Presentation on theme: "The Growth of Space Debris Global Security Program Union of Concerned Scientists."— Presentation transcript:
The Growth of Space Debris Global Security Program Union of Concerned Scientists
The Growth of Space Debris Space debris is any human-origin object in space that no longer serves a useful purpose. The following slides show how the amount of space debris orbiting around the Earth has increased since 1957, when the first satellite—Sputnik 1—was placed in orbit and the first pieces of space debris were created. Source:
The Growth of Space Debris Space debris can stay in orbit for a long time—decades in orbits near the Earth, and essentially forever at very high altitudes. Over time, the amount of space debris has increased dramatically, as these slides show. It has become dense enough in some parts of space to threaten satellites, which can be damaged or destroyed if they collide with debris.
The Growth of Space Debris In these slides, you will see debris in two main areas. (1)The fastest growth is in orbits very close to the Earth, where the first satellites were orbited. These appear to form a fuzzy shell around the Earth in the slides. This region is known as Low Earth Orbit, or LEO. It contains roughly half of today’s active satellites and half of the known space debris.
The Growth of Space Debris (2) In the picture for 1970, debris in the Geo-stationary ring (GEO) has become obvious. In this special orbit, satellites orbit the Earth in 24 hours, so a satellite orbiting above the equator will remain above the same spot on the Earth. This is particularly useful for communication and broadcasting. Since these satellites must be above the equator, they form a circle around the Earth rather than a shell.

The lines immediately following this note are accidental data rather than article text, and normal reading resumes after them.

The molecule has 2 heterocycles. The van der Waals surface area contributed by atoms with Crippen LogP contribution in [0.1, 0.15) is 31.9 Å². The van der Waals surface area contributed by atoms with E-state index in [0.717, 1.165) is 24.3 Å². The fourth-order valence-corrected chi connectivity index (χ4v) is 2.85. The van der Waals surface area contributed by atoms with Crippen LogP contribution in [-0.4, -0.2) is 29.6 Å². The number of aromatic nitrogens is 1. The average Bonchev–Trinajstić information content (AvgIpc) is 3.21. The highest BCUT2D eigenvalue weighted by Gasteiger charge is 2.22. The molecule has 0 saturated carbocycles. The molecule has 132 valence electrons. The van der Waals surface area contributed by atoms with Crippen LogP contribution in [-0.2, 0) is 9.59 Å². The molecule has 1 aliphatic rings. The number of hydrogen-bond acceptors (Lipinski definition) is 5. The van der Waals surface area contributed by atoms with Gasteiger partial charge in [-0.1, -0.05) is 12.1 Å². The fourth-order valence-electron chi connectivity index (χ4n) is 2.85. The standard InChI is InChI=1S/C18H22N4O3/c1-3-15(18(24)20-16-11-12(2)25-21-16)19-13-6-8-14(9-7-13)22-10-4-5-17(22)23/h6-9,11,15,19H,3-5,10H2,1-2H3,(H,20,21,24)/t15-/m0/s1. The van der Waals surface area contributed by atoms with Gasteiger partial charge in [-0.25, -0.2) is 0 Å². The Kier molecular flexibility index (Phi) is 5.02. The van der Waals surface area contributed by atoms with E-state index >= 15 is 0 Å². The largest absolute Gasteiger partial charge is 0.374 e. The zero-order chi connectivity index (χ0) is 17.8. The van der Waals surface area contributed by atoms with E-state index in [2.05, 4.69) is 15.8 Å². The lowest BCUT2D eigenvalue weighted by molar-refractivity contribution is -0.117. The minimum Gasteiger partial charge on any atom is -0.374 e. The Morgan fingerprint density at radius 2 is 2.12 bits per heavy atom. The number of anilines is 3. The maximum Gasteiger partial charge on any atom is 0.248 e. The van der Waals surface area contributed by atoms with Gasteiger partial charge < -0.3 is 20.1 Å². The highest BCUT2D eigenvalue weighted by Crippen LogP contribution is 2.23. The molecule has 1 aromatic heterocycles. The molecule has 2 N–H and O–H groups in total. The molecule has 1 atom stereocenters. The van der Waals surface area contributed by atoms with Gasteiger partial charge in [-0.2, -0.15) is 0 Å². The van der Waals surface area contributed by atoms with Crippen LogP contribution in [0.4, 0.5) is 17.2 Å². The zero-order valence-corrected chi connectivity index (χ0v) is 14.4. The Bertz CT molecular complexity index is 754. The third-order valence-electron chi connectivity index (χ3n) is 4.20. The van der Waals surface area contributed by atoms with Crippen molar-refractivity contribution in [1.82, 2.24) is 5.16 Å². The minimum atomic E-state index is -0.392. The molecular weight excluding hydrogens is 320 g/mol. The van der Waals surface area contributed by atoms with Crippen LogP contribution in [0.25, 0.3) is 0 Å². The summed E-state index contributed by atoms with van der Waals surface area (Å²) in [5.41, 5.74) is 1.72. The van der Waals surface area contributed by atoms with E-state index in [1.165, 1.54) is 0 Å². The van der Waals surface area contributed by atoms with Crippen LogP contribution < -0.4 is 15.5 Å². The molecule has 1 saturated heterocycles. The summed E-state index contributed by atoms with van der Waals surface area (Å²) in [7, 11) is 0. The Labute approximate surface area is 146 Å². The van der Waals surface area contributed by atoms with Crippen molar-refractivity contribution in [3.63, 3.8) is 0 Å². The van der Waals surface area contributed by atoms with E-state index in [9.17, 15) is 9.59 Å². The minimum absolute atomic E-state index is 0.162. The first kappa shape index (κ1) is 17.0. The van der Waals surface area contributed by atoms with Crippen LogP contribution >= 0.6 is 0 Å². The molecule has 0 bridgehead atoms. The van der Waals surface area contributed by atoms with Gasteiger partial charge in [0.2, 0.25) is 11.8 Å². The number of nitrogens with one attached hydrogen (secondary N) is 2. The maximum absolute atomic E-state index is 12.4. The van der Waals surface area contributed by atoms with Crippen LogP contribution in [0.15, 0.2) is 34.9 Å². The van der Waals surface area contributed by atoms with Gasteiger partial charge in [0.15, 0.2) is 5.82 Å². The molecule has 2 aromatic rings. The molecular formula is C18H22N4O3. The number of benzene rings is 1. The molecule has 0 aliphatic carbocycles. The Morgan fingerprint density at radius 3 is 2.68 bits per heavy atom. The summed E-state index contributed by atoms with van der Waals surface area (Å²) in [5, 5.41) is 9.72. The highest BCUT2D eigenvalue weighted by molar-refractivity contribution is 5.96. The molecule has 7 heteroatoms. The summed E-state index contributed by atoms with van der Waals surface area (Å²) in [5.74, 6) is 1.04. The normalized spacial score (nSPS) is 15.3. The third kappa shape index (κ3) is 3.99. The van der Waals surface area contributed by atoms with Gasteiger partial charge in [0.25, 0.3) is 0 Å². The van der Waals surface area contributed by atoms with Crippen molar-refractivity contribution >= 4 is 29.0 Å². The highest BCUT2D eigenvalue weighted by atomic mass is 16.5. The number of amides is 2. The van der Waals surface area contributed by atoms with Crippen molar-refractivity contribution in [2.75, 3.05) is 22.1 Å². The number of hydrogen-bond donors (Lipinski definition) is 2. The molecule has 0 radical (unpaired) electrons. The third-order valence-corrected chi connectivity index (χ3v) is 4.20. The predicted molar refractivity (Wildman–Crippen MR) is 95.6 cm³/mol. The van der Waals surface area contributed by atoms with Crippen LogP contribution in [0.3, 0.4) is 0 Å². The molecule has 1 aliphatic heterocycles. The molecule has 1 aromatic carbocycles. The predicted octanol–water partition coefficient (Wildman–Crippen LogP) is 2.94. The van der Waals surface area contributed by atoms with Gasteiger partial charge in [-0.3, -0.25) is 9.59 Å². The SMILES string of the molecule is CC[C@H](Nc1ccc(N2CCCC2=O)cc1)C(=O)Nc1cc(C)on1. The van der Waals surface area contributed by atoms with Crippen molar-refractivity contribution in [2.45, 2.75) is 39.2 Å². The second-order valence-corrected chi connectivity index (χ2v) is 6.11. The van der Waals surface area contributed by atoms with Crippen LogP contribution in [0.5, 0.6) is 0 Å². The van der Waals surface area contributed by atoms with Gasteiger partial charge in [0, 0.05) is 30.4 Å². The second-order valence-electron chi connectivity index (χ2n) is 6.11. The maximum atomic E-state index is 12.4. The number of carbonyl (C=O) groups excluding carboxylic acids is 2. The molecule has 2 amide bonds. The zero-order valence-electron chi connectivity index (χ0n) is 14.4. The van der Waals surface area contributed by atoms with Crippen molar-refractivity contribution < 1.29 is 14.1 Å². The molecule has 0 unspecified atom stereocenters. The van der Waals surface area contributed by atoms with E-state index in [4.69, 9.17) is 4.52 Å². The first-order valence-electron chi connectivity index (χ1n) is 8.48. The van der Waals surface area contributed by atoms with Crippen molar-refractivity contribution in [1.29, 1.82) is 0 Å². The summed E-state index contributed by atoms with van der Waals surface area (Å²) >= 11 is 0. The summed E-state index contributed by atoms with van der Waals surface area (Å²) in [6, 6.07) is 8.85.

The Growth of Space Debris Constellations of satellites used for navigation, like the GSP satellites, lie midway between LEO and GEO. Launching these satellites is responsible for some of the debris seen in that region.
The Growth of Space Debris In LEO, space debris travels at roughly 17,000 mph—some 30 times faster than a passenger jet. Because of its enormous speed, even small pieces of debris can cause severe damage to a satellite in a collision. Satellites cannot be shielded against collisions with debris larger than about an inch in size. An object 4 inches in size could completely destroy a satellite in a head-on collision, which could produce thousands of additional pieces of deadly space debris.
The Growth of Space Debris The United States tracks active satellites as well as large pieces of space debris. It keeps a list of those objects in a debris catalog. The following drawings are from NASA. They show a “snapshot” of the cataloged objects over time (the debris are not drawn to scale). The debris count on the slides gives the number of objects in the catalog. Today, only 5-6% of those objects are active satellites—the rest are debris.
The Growth of Space Debris The rest of the slides will advance automatically.